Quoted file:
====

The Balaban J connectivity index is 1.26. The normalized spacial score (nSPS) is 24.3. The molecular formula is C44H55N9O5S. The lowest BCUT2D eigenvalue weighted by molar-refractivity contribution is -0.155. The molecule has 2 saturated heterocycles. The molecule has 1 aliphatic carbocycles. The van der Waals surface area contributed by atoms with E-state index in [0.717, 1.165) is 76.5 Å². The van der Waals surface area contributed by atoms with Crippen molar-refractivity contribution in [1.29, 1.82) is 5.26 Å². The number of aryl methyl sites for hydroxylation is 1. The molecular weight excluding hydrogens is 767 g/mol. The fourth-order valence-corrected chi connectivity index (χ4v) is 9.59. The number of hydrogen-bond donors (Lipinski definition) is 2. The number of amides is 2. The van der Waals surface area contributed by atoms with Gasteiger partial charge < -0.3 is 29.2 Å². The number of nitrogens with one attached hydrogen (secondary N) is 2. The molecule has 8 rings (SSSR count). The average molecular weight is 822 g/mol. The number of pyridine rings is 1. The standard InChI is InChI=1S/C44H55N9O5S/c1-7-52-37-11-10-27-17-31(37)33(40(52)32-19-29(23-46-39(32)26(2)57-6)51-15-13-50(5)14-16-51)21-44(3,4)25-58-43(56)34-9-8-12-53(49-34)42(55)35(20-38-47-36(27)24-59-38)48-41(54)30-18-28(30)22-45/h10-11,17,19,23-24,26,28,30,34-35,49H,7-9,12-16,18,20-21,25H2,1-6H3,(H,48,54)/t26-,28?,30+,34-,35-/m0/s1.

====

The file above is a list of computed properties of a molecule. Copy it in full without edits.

The Balaban J connectivity index is 1.26. The normalized spacial score (nSPS) is 24.3. The molecular formula is C44H55N9O5S. The lowest BCUT2D eigenvalue weighted by molar-refractivity contribution is -0.155. The molecule has 2 saturated heterocycles. The molecule has 1 aliphatic carbocycles. The van der Waals surface area contributed by atoms with E-state index in [0.717, 1.165) is 76.5 Å². The van der Waals surface area contributed by atoms with Crippen molar-refractivity contribution in [1.29, 1.82) is 5.26 Å². The number of aryl methyl sites for hydroxylation is 1. The molecular weight excluding hydrogens is 767 g/mol. The fourth-order valence-corrected chi connectivity index (χ4v) is 9.59. The number of hydrogen-bond donors (Lipinski definition) is 2. The number of amides is 2. The van der Waals surface area contributed by atoms with Gasteiger partial charge < -0.3 is 29.2 Å². The number of nitrogens with one attached hydrogen (secondary N) is 2. The molecule has 8 rings (SSSR count). The average molecular weight is 822 g/mol. The number of pyridine rings is 1. The standard InChI is InChI=1S/C44H55N9O5S/c1-7-52-37-11-10-27-17-31(37)33(40(52)32-19-29(23-46-39(32)26(2)57-6)51-15-13-50(5)14-16-51)21-44(3,4)25-58-43(56)34-9-8-12-53(49-34)42(55)35(20-38-47-36(27)24-59-38)48-41(54)30-18-28(30)22-45/h10-11,17,19,23-24,26,28,30,34-35,49H,7-9,12-16,18,20-21,25H2,1-6H3,(H,48,54)/t26-,28?,30+,34-,35-/m0/s1.